In a boon for Castro and Noe Valley families with young children, the San Francisco Shared Schoolyard Project has announced an expansion to both Sanchez and Alvarado Elementary Schools. The initiative, championed by District 2 Supervisor Mark Farrell, makes San Francisco schoolyards accessible on weekends to neighbors who are looking for safe spaces to gather and play.
“The background of the program,” said Farrell, “is my experience growing up in San Francisco and playing at the local schoolyard with my parents and my friends on the weekends.” When Farrell came into office, he realized that schoolyards across San Francisco had been closed on weekends, due to budget cuts.
“I was told that if I could receive the money privately, we could open up all of our schoolyards once again,” explained Farrell. He set to work, and over the past four years, “we’ve opened over 30 schoolyards across the city of San Francisco,” he said. His goal is to reach a total of 80 schoolyards in the next two years.
Neighbors are now encouraged to take advantage of playspaces at Sanchez Elementary School, in the Castro, and Alvarado Elementary School, in Noe Valley, from 9am-4pm during weekends. All are welcome, not just those with children enrolled at the schools.
“School sites are a public asset,” said Fred Spitz, the president of Alvarado Elementary's PTA. “Community members should take advantage of them whenever they can, regardless of whether they have children at the school. At Alvarado, we're continuing to try to develop more types of recreational space that will appeal to all ages and interests.”
In exchange for participating in the Shared Schoolyard Project, each school’s PTA receives a $1,000 stipend. The school is also eligible for a grant of up to $2,500, to put towards any activity that promotes active living and exercise. All participating schoolyards also receive two annual deep cleanings from the Department of Public Works Deep Clean Team.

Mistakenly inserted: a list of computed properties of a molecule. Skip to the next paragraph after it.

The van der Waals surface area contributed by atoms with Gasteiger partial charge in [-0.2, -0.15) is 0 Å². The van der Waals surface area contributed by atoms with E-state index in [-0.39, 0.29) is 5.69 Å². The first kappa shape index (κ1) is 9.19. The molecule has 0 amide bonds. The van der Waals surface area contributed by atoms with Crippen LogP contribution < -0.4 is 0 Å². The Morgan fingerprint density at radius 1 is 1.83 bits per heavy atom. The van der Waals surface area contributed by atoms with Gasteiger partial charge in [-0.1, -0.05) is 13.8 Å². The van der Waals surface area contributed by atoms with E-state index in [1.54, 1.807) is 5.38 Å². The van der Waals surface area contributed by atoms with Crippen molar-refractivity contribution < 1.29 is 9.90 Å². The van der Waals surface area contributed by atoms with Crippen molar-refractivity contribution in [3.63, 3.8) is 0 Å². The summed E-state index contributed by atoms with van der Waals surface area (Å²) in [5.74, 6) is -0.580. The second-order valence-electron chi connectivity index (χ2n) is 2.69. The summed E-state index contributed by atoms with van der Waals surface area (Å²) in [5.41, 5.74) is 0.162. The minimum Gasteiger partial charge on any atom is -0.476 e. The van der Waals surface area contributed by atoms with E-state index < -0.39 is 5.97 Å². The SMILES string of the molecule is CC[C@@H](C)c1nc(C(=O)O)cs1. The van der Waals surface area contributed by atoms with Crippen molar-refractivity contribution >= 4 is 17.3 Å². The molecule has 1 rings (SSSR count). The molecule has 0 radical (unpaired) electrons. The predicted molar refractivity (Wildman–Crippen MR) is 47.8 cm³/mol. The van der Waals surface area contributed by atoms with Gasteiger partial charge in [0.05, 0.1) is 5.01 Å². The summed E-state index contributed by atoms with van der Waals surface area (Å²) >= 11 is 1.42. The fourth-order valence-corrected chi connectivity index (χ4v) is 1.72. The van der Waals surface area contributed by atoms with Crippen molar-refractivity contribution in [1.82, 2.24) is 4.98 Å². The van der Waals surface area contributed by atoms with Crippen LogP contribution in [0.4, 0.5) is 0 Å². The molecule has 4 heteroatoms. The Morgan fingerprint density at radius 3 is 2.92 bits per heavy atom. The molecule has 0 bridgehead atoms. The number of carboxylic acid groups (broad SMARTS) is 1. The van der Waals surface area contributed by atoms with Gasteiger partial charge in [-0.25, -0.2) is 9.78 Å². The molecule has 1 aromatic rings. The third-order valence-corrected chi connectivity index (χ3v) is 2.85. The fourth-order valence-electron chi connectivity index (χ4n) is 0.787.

“While it's great to have the monetary support from the Shared Schoolyard program, it's equally meaningful to be able to show off our space to neighbors and other community members," said Spitz. "We like to think of Alvarado as Noe Valley's neighborhood school, so having the yard open on the weekends is another part of that equation.”
With the money from the initiative, Alvarado is planning to make improvements to its upper schoolyard, including the addition of a “large, natural playscape area," Spitz said.
Given recent concerns in the neighborhood around homelessness, some are concerned about how these newly open public spaces will be monitored. “It’s on the radar screen,” Supervisor Farrell said, explaining that schools work very closely in cooperation with each local police station.
“What we’ve seen over the past four years is that the schoolyards that have opened up have actually become safer environments. When people are climbing over the fences, it breeds a certain type of mentality and behavior,” Farrell noted. “Now, we have communities that are actually embracing these schoolyards and taking ownership over them—we’ve actually had less graffiti, less damage to the schoolyards once they’re opened up. It might sound kind of counterintuitive, but it’s been great awareness, and we obviously hope it continues.”
With schools all over the city participating, “it’s been an incredibly successful program for all the right reasons,” Farrell said. “I’m really excited that now we’re absolutely going to be able to saturate the city with our open schoolyards on the weekends, because it’s such an important part of allowing kids, families, everyone a place to play next door to their houses.”
Sanchez and Alvarado Elementary Schools will host kick-off events at their schoolyards on June 11th and June 18th, respectively. The principals from each school, as well as local firefighters and police officers, are expected to be in attendance. Farrell stressed that these opening events “capture the ethos behind the program, which is getting people out to play.”
“We realize that [community members] share in some of the downsides that come with the proximity to a large elementary school: traffic, parking congestion,” Spitz said. “It's nice to have this [shared schoolyard] as something we can give back’ to the community."
Sanchez Elementary School's kick-off event for the Shared Schoolyard Project will be held tomorrow from 11am-1pm.
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